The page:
Prime model

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In mathematics, and in particular model theory, a prime model is a model which is as simple as possible. Specifically, a model P is prime if it admits an elementary embedding into any model M to which it is elementarily equivalent (that is, into any model M satisfying the same complete theory as P).


In contrast with the notion of saturated model, prime models are restricted to very specific cardinalities by the Löwenheim-Skolem theorem. If L is a first-order language with cardinality \kappa and T a complete theory over L, then this theorem guarantees a model for T of cardinality \max(\kappa,\aleph_0); therefore no prime model of T can have larger cardinality since at the very least it must be elementarily embedded in such a model. This still leaves much ambiguity in the actual cardinality. In the case of countable languages, all prime models are at most countable.

Relationship with saturated models[edit]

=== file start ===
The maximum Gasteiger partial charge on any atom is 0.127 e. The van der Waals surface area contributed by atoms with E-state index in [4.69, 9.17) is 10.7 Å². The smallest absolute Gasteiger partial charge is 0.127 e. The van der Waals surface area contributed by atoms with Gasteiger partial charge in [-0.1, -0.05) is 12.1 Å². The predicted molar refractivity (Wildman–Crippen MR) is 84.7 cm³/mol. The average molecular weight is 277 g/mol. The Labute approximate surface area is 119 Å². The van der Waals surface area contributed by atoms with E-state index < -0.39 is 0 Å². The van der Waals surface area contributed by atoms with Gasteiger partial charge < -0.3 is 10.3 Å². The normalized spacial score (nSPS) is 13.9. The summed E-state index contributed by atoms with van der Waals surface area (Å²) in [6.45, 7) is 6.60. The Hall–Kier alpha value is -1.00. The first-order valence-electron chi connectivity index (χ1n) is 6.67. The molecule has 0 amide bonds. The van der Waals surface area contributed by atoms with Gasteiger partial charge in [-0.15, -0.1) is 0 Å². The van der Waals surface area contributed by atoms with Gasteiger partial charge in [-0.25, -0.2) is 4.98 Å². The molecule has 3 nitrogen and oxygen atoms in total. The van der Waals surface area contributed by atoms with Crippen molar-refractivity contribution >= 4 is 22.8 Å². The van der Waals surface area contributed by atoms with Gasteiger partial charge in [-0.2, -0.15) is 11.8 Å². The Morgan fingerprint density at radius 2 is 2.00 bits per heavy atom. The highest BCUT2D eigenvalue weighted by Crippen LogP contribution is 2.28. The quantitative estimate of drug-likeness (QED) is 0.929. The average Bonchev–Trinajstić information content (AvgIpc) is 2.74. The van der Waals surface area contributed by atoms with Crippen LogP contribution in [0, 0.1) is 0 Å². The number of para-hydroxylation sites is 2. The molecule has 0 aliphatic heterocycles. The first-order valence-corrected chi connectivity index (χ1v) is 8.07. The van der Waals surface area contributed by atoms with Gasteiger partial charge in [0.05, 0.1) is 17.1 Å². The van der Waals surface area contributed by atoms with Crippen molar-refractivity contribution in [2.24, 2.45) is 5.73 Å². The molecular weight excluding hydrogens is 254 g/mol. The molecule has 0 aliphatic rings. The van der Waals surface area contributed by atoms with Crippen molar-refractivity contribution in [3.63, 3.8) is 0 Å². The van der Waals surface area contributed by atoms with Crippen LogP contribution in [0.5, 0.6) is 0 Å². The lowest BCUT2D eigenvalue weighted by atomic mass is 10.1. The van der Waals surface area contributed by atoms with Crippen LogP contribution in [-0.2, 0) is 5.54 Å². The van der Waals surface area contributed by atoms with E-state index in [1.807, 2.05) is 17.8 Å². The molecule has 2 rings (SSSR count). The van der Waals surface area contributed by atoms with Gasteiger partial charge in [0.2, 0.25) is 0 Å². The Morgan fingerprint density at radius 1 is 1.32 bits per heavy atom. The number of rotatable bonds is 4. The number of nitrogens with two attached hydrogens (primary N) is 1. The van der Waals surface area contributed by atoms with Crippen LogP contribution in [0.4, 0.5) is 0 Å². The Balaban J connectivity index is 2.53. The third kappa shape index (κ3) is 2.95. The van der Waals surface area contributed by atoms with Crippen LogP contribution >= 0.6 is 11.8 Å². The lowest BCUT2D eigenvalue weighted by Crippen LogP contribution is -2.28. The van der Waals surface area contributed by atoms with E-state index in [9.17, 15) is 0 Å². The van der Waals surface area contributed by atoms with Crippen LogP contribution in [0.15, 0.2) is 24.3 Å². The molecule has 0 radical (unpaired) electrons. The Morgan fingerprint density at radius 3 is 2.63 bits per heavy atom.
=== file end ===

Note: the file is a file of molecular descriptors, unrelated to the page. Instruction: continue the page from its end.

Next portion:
There is a duality between the definitions of prime and saturated models. Half of this duality is discussed in the article on saturated models, while the other half is as follows. While a saturated model realizes as many types as possible, a prime model realizes as few as possible: it is an atomic model, realizing only the types which cannot be omitted and omitting the remainder. This may be interpreted in the sense that a prime model admits "no frills": any characteristic of a model which is optional is ignored in it.

For example, the model \langle {\mathbb N}, S\rangle is a prime model of the theory of the natural numbers N with a successor operation S; a non-prime model might be \langle {\mathbb N} + {\mathbb Z}, S\rangle , meaning that there is a copy of the full integers which lies disjoint from the original copy of the natural numbers within this model; in this add-on, arithmetic works as usual. These models are elementarily equivalent; their theory admits the following axiomatization (verbally):

  1. There is a unique element which is not the successor of any element;
  2. No two distinct elements have the same successor;
  3. No element satisfies Sn(x) = x with n>0.

These are, in fact, two of Peano's axioms, while the third follows from the first by induction (another of Peano's axioms). Any model of this theory consists of disjoint copies of the full integers in addition to the natural numbers, since once one generates a submodel from 0 all remaining points admit both predecessors and successors indefinitely. This is the outline of a proof that \langle {\mathbb N}, S\rangle is a prime model.